Presentation on theme: "Filling the Gender Data Gap in Agriculture and Rural Development 1."— Presentation transcript:
Filling the Gender Data Gap in Agriculture and Rural Development 1
Importance of GDD m Human input/energy crucial to agricultural production & rural development m Data on rural producers (esp. women) still marginally relevant in policy-making m More effective planning through better statistical representation 2
Collecting GDD m Different situations of men & women along socioeconomic lines m Specific contributions to economy m Consequence of roles 3
Need for: m More accurate statistics m Data more relevant to needs & concerns of data users and producers 4
Censuses & Surveys Must adequately address gender differentiation in: Must adequately address gender differentiation in: m Land ownership and use m Access to credit m Labour & time use m Training & extension services m Technology access m Income 5
Statistics Users: m Planners & decision-makers m Development experts m NGOs m General public m Gender equity advocates m Others 6
Producing GDD: m Identify gender issues for special treatment m Identify gender-relevant data m Review existing data sources m Improve existing sources/develop new programmes m Compile, analyse, present, disseminate data 7
Main Information Sources m Censuses (agricultural, population, housing) m Surveys (farm, rural, employment, food consumption, household income/expenditure) m Time-use studies 8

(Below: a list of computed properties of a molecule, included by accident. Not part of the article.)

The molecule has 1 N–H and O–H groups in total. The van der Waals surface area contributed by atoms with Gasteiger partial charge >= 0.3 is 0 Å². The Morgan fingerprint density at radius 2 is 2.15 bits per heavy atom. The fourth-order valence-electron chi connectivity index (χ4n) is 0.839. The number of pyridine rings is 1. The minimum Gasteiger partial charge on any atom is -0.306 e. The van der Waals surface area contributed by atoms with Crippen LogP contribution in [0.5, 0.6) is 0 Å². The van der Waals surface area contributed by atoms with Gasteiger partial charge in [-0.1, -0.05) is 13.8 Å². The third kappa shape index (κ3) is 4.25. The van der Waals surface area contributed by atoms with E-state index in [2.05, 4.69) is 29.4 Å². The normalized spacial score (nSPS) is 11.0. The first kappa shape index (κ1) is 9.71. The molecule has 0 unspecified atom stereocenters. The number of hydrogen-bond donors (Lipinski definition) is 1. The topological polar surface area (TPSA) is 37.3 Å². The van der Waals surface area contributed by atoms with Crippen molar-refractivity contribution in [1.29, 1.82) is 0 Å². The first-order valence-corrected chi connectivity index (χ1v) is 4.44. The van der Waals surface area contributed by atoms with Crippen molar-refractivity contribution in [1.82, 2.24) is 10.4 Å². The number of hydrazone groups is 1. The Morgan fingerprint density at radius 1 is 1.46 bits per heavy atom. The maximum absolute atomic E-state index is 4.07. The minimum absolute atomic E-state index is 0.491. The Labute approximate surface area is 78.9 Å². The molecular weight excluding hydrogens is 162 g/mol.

GDD Constraints m Lack of reliable sources m Lack of precision m Inadequate concepts/definitions m Weak analysis m Weak dissemination system m Lack of audience analysis m Competition with other priorities 9
10 Use of sex-disaggregated data Used to better reflect the contribution of men and women, to agricultural activities and the gender dimension of agricultural resource allocation and access to services such as: area of holding, area of holding, cropping patterns, cropping patterns, access to credit and other services, access to credit and other services, use of different agricultural practices. use of different agricultural practices. etc.. etc..
11 Weaknesses in holder concept for reflecting gender dimension to agricultural activities The concept of an agricultural holder as the major decision- maker for the holding may not be enough to provide a realistic picture of the often complex decision-making processes of the holding. Often, different members of the household take responsibility for managing particular aspects of the operations of the holding. Sometimes, women carry out specific activities such as cultivating particular land plots or managing particular livestock activities. There may also be different levels of management; for example, one person may make the strategic decisions (“this year we plant potatoes”), while other people are responsible for operational decisions such as when to plant, who to employ, and how to market.
12 Concepts of Sub-holding and Sub-holder The concepts of sub-holding and sub-holder are introduced to address this issue. A sub-holding is a group of agricultural activities on the holding managed by a particular person in the holder’s household. A sub-holder is a person responsible for managing a sub- holding. This concept is similar to the concept of “plot manager” and “farm operator” used in some countries. Data on sub-holding and sub-holders are recommended for inclusion in the supplementary component of the agricultural census
13 Data items recommended For each holding Identification of sub-holdings. Identification of sub-holdings. Identification of sub-holders. Identification of sub-holders. For each sub-holding Sex of sub-holder. Sex of sub-holder. Age of sub-holder. Age of sub-holder. Area of crops managed for each crop group. Area of crops managed for each crop group. Number of livestock managed for each livestock group. Number of livestock managed for each livestock group.